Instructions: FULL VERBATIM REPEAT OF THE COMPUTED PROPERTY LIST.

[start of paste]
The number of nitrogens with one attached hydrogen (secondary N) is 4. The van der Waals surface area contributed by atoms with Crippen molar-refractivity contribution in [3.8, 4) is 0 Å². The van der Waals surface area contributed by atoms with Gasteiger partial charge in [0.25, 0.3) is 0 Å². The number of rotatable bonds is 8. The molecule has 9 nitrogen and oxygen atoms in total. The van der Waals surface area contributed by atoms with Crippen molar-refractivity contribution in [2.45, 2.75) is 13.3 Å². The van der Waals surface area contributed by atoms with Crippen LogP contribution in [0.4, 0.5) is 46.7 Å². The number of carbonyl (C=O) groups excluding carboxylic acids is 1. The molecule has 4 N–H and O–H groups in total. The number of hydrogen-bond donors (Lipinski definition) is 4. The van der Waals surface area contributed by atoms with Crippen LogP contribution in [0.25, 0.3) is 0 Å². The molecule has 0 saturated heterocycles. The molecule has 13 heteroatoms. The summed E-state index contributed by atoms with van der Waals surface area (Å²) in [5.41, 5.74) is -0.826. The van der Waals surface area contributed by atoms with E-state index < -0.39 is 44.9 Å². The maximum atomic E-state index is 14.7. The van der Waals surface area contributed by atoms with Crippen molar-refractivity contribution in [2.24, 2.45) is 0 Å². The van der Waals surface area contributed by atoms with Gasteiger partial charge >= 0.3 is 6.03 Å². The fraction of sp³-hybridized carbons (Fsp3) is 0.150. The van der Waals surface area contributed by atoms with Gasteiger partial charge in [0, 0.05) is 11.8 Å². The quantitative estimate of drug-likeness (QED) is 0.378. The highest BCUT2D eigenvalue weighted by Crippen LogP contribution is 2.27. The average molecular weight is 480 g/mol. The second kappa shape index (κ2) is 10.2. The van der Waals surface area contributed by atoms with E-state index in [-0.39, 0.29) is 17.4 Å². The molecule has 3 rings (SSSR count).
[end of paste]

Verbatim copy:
The number of nitrogens with one attached hydrogen (secondary N) is 4. The van der Waals surface area contributed by atoms with Crippen molar-refractivity contribution in [3.8, 4) is 0 Å². The van der Waals surface area contributed by atoms with Gasteiger partial charge in [0.25, 0.3) is 0 Å². The number of rotatable bonds is 8. The molecule has 9 nitrogen and oxygen atoms in total. The van der Waals surface area contributed by atoms with Crippen molar-refractivity contribution in [2.45, 2.75) is 13.3 Å². The van der Waals surface area contributed by atoms with Crippen LogP contribution in [0.4, 0.5) is 46.7 Å². The number of carbonyl (C=O) groups excluding carboxylic acids is 1. The molecule has 4 N–H and O–H groups in total. The number of hydrogen-bond donors (Lipinski definition) is 4. The van der Waals surface area contributed by atoms with Crippen LogP contribution in [0.25, 0.3) is 0 Å². The molecule has 0 saturated heterocycles. The molecule has 13 heteroatoms. The summed E-state index contributed by atoms with van der Waals surface area (Å²) in [5.41, 5.74) is -0.826. The van der Waals surface area contributed by atoms with E-state index < -0.39 is 44.9 Å². The maximum atomic E-state index is 14.7. The van der Waals surface area contributed by atoms with Crippen molar-refractivity contribution in [2.24, 2.45) is 0 Å². The van der Waals surface area contributed by atoms with Gasteiger partial charge >= 0.3 is 6.03 Å². The fraction of sp³-hybridized carbons (Fsp3) is 0.150. The van der Waals surface area contributed by atoms with Gasteiger partial charge in [0, 0.05) is 11.8 Å². The quantitative estimate of drug-likeness (QED) is 0.378. The highest BCUT2D eigenvalue weighted by Crippen LogP contribution is 2.27. The average molecular weight is 480 g/mol. The second kappa shape index (κ2) is 10.2. The van der Waals surface area contributed by atoms with E-state index in [-0.39, 0.29) is 17.4 Å². The molecule has 3 rings (SSSR count).